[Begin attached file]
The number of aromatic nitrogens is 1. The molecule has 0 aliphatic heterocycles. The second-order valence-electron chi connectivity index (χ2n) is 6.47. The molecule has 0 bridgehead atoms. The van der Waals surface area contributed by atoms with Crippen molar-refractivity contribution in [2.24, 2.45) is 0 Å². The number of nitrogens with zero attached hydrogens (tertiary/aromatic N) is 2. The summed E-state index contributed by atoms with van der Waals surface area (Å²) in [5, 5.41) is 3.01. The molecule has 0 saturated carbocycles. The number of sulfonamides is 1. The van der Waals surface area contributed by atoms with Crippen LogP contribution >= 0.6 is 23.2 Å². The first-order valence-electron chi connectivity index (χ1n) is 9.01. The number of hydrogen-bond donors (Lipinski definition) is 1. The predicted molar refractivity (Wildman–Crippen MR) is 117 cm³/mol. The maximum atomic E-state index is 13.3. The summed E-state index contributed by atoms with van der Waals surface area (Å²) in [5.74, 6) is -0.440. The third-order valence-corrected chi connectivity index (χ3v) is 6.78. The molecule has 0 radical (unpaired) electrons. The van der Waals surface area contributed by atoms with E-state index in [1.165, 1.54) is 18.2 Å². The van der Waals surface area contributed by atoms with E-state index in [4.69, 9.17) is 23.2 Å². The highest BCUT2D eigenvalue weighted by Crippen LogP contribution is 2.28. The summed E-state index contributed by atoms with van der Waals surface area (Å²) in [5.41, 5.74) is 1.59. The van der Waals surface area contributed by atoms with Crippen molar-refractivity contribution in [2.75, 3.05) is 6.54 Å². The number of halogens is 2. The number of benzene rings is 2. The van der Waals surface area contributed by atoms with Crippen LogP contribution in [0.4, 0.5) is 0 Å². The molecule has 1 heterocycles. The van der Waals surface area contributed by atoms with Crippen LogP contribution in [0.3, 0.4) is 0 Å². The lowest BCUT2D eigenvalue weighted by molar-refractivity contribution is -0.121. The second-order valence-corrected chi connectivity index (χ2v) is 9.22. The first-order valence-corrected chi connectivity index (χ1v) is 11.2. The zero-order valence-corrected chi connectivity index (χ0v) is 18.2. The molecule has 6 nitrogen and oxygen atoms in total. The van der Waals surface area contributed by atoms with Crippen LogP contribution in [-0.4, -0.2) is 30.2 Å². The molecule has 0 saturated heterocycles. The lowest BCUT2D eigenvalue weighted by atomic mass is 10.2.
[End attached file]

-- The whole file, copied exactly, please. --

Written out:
The number of aromatic nitrogens is 1. The molecule has 0 aliphatic heterocycles. The second-order valence-electron chi connectivity index (χ2n) is 6.47. The molecule has 0 bridgehead atoms. The van der Waals surface area contributed by atoms with Crippen molar-refractivity contribution in [2.24, 2.45) is 0 Å². The number of nitrogens with zero attached hydrogens (tertiary/aromatic N) is 2. The summed E-state index contributed by atoms with van der Waals surface area (Å²) in [5, 5.41) is 3.01. The molecule has 0 saturated carbocycles. The number of sulfonamides is 1. The van der Waals surface area contributed by atoms with Crippen LogP contribution >= 0.6 is 23.2 Å². The first-order valence-electron chi connectivity index (χ1n) is 9.01. The number of hydrogen-bond donors (Lipinski definition) is 1. The predicted molar refractivity (Wildman–Crippen MR) is 117 cm³/mol. The maximum atomic E-state index is 13.3. The summed E-state index contributed by atoms with van der Waals surface area (Å²) in [5.74, 6) is -0.440. The third-order valence-corrected chi connectivity index (χ3v) is 6.78. The molecule has 0 radical (unpaired) electrons. The van der Waals surface area contributed by atoms with E-state index in [1.165, 1.54) is 18.2 Å². The van der Waals surface area contributed by atoms with E-state index in [4.69, 9.17) is 23.2 Å². The highest BCUT2D eigenvalue weighted by Crippen LogP contribution is 2.28. The summed E-state index contributed by atoms with van der Waals surface area (Å²) in [5.41, 5.74) is 1.59. The van der Waals surface area contributed by atoms with Crippen molar-refractivity contribution in [2.75, 3.05) is 6.54 Å². The number of halogens is 2. The number of benzene rings is 2. The van der Waals surface area contributed by atoms with Crippen LogP contribution in [0.4, 0.5) is 0 Å². The molecule has 1 heterocycles. The van der Waals surface area contributed by atoms with Crippen LogP contribution in [0.3, 0.4) is 0 Å². The lowest BCUT2D eigenvalue weighted by molar-refractivity contribution is -0.121. The second-order valence-corrected chi connectivity index (χ2v) is 9.22. The first-order valence-corrected chi connectivity index (χ1v) is 11.2. The zero-order valence-corrected chi connectivity index (χ0v) is 18.2. The molecule has 6 nitrogen and oxygen atoms in total. The van der Waals surface area contributed by atoms with Crippen LogP contribution in [-0.4, -0.2) is 30.2 Å². The molecule has 0 saturated heterocycles. The lowest BCUT2D eigenvalue weighted by atomic mass is 10.2.